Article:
Twas the night before sprint demo
February 28, 2010
When all through the house, not a creature was stirring, except for a team of software developers determined to deliver a quality product.
I’ve lost track of how many sprints we have done. I think we are on our 5th sprint. This last sprint was very long; too long in my opinion. It was also our largest group to date. What this means is that there was a very large amount of work to be done. It also means that there was plenty of room for distractions.
Group size – I think the size of the group should dictate the amount of work to do. The bigger the group, the more narrow the project should be. This might sound contrary to having a large group. What I mean by having a narrow project is that you want a team to be very focused at the tasks at hand. The bigger the variety of tasks, the more questions there will be; more distractions roadblocks failure opportunity.
- Sprint length – I work with a team of excellent programmers who work hard. This mentality manifests itself from the top down. It’s nice to see the leadership working hard and setting the bar high. This also means fatigue and the potential for burnout. I believe you can combat fatigue with comfortable workspaces (I’ll post about that some other time), and short sprints.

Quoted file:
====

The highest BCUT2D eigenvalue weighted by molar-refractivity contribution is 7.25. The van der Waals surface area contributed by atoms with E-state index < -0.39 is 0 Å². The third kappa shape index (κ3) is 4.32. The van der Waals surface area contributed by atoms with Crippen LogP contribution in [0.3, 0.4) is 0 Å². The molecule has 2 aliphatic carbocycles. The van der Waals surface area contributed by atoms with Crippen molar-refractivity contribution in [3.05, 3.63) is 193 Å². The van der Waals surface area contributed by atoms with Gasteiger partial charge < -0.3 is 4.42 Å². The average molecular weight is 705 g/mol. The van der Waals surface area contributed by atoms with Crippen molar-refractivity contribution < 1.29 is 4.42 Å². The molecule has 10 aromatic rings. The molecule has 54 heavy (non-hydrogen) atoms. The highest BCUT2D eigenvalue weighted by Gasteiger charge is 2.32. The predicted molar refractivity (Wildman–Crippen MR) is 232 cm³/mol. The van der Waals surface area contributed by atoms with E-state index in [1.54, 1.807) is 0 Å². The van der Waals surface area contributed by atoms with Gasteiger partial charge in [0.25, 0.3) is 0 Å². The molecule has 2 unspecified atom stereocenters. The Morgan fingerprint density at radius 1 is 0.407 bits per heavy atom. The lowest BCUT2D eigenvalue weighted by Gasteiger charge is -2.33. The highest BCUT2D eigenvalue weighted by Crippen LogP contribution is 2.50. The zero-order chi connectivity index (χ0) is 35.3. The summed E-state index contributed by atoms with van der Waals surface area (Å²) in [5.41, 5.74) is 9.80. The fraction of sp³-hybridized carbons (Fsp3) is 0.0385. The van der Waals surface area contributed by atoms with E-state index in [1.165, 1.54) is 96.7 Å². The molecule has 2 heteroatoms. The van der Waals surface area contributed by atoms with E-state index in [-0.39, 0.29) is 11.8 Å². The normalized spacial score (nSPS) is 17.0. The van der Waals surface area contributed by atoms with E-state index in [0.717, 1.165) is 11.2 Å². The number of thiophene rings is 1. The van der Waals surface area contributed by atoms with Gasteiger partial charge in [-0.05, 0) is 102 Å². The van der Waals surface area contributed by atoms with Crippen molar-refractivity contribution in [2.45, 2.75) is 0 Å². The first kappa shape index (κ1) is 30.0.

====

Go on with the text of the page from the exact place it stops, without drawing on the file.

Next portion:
What we did last night was amazing.
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Most of our sprint team was up until the wee hours of the morning polishing our product and preparing it for the demo. Some programmers got less than three hours of sleep before they were back at work and ready for the demo. What is worth it? ABSOLUTLY!
Why is it worth it? I think what we do as software developers is craftsmanship. We take pride in our work and want it to sparkle in front of an audience. When things go wrong we take it personally. It’s embarrassing when you release a bug. It’s even more embarrassing when your demoing in front of your peers, colleagues, and the brass.
I hope we don’t stop with Agile and Scrum. We’ve proven that it works time and time again. I do hope that we continue to evolve and master Scrum. I also hope that we investigate alternatives to Scrum that might suite us better, such as Lean and Kanban. I’ll continue to research these concepts and push to try them all. Heck, I’ll probably try my own Personal Kanban out for size.